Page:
Independence Forever!

Written by Mark Cole

Copyright 2005 Mark Cole

“I must be independent as long as I live,” John Adams once said.

And so it all began,repparttar life of this incredible man: lawyer, patriot, diplomat, President, husband and father – and above all else, a man of independence.

His father was a minister and naturally enough was eager for his son to follow in his footsteps. But what Adams as a boy really wanted to do was to become – gasp! – a farmer. Horrified by this presumptive career choice, Reverend Adams organized a demonstration day of sorts where they would work together for a day, father and son, inrepparttar 140384 fields underrepparttar 140385 burning sun, just like farmers. He would show young John whatrepparttar 140386 life ofrepparttar 140387 farmer entailed, day in and day out. Surely that would breakrepparttar 140388 young boy of his belief thatrepparttar 140389 life ofrepparttar 140390 farmer is a good one. Or so he thought.

The day was long andrepparttar 140391 work was hard. Reverend Adams toiled and sweated. In secret delight,repparttar 140392 boy struggled to keep uprepparttar 140393 pace with his father.

Later, inrepparttar 140394 debriefing over dinner, a famished, aching and sun-scorched Reverend Adams confidently asked John, “Well, John, are you satisfied with being a farmer?”

“Yes, sir, I like it very much,”repparttar 140395 boy proudly answered.

His father’s attempt to straighten out his thinking about farming having failed, John was nonetheless sent back torepparttar 140396 Latin school.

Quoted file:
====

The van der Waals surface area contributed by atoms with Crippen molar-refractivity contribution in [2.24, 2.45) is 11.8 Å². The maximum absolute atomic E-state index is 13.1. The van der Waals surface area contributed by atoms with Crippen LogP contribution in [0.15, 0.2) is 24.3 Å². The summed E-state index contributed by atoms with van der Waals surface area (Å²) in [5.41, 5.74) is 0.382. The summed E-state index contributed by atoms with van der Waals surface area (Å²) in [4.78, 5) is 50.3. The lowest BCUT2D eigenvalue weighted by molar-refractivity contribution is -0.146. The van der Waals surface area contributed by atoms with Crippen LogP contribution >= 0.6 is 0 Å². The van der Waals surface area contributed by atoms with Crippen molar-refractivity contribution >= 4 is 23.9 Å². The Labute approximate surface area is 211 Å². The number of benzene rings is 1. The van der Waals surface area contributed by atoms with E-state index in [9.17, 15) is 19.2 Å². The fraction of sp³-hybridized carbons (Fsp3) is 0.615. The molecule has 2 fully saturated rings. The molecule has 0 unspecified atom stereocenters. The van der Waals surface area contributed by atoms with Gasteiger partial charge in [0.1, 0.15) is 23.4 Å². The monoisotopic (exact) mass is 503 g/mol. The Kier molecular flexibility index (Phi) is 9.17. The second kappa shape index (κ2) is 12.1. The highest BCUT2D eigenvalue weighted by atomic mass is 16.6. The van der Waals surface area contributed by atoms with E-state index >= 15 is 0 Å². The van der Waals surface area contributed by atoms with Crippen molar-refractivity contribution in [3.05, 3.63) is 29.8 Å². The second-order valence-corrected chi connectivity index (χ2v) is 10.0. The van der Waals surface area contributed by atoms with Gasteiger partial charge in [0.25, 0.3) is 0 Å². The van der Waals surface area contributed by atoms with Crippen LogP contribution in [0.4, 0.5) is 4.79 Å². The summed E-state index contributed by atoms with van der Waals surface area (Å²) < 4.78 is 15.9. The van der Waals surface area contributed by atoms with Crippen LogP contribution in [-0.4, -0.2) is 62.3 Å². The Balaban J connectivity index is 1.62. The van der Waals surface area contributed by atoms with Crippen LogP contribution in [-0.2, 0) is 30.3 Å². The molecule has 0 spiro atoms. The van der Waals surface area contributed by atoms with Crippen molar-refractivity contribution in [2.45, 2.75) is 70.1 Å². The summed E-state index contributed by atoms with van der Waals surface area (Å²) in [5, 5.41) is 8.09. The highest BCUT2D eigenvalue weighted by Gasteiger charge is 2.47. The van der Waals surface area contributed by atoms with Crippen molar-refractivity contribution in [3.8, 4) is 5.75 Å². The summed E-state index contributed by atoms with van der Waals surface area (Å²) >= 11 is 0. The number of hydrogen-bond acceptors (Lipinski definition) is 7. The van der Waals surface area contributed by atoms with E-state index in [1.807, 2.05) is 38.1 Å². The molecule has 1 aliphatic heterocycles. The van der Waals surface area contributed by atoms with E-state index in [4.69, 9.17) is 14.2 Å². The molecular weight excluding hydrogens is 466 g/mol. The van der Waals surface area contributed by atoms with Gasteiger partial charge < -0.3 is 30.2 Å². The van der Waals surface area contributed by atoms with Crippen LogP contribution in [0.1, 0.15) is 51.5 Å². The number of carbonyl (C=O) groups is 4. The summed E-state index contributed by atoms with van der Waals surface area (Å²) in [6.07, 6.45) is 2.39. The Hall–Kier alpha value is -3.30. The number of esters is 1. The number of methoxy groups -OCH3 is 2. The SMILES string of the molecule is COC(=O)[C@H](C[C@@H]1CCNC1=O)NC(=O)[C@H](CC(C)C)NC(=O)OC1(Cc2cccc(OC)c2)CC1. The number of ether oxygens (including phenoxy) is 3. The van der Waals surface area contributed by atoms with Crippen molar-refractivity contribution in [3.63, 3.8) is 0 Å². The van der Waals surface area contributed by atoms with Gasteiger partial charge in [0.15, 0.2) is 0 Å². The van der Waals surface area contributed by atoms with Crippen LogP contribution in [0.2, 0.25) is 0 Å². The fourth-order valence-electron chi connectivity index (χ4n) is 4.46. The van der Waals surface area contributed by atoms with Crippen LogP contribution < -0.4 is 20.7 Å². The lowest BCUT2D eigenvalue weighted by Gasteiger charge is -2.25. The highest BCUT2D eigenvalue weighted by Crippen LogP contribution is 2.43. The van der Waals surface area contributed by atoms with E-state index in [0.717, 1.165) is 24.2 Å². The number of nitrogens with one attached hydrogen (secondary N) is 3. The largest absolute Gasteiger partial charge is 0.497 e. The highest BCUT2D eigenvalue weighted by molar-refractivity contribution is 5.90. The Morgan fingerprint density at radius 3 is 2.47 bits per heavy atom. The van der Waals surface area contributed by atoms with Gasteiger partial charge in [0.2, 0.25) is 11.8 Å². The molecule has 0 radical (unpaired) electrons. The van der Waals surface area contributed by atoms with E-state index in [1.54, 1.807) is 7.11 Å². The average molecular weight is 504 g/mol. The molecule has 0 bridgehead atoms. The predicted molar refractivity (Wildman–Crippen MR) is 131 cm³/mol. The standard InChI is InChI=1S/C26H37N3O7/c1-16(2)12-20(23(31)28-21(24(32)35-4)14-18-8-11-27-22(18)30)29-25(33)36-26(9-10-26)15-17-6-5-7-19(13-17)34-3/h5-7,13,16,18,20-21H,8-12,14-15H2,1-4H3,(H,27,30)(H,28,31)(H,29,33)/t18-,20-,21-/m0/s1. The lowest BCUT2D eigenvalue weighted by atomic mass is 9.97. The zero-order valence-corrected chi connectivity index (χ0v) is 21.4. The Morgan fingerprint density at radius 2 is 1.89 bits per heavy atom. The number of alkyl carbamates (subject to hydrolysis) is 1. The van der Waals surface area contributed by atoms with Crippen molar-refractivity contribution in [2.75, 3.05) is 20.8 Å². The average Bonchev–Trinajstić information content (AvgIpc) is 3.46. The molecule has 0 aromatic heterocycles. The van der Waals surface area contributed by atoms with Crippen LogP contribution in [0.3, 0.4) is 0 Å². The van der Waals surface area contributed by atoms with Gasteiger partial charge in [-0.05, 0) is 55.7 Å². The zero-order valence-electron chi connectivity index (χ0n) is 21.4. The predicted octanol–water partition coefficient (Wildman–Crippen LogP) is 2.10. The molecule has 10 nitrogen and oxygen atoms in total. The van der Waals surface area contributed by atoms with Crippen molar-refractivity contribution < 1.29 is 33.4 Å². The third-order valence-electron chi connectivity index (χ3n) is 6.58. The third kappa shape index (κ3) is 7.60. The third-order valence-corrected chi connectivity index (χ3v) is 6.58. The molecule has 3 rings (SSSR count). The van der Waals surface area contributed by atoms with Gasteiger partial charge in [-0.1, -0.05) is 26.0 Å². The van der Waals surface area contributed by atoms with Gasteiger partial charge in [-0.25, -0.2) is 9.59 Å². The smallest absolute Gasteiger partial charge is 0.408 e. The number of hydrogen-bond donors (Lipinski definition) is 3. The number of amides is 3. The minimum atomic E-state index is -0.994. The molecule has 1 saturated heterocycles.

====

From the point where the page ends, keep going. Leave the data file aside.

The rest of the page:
Independence forever.

Institutional school was never Adams’ strong suit. He foundrepparttar 140397 teachers pedantic, boring and slow. The young Adams was either way behind, or, whenrepparttar 140398 inclination took hold, as it often did with mathematics, he would dash ahead and dorepparttar 140399 exercises forrepparttar 140400 entire book whilerepparttar 140401 rest ofrepparttar 140402 class plodded along together at a more leisurely pace.

Independence forever.

Out of desperation, his father sent John to study one-on-one with a local scholar, Joseph Marsh. Marsh reported back that John had an exceptionally keen mind – though he also reported to Reverend Adams that he was, according to Adams biographer Page Smith:

“…a curious combination of traits – sober and reserved, passionate and intense, stiff and shy yet affectionate and responsive; impulsive, headstrong, sharp-tongued, with an aggressive self-assurance….”

Rarely has a more accurate description of a human being been set forth. Impulsive? Headstrong? Aggressively self-assured?

Independence forever.

As time went on, John Adams lost his exclusive fondness for farming, developed a passion for intellectual pursuits (at least those which interested him), and, no doubt torepparttar 140403 relief of his father, attended Harvard and then settled on a legal career.

His legal skills rapidly led him to becomerepparttar 140404 most prominent attorney in Boston. It was not long before he took uprepparttar 140405 cause of American independence, linking arms with his cousin Sam Adams and fellow Bostonian John Hancock. Inrepparttar 140406 aftermath ofrepparttar 140407 Boston Tea Party he wrote, “The die is cast. Swim or sink, live or die, survive or perish with my country was my unalterable determination.”

Independence forever.

At 38, Adams was elected torepparttar 140408 Continental Congress as a resolute and steadfast proponent of independence. He forcefully advocatedrepparttar 140409 patriot position every chance he got. But he was more, much more, than just an orator. John Adams was a tireless worker. Eventually he served on some fifty committees, chairing half of them. His legendary work ethic earned him nickname “The Atlas of Independence” as so much ofrepparttar 140410 movement was on his shoulders.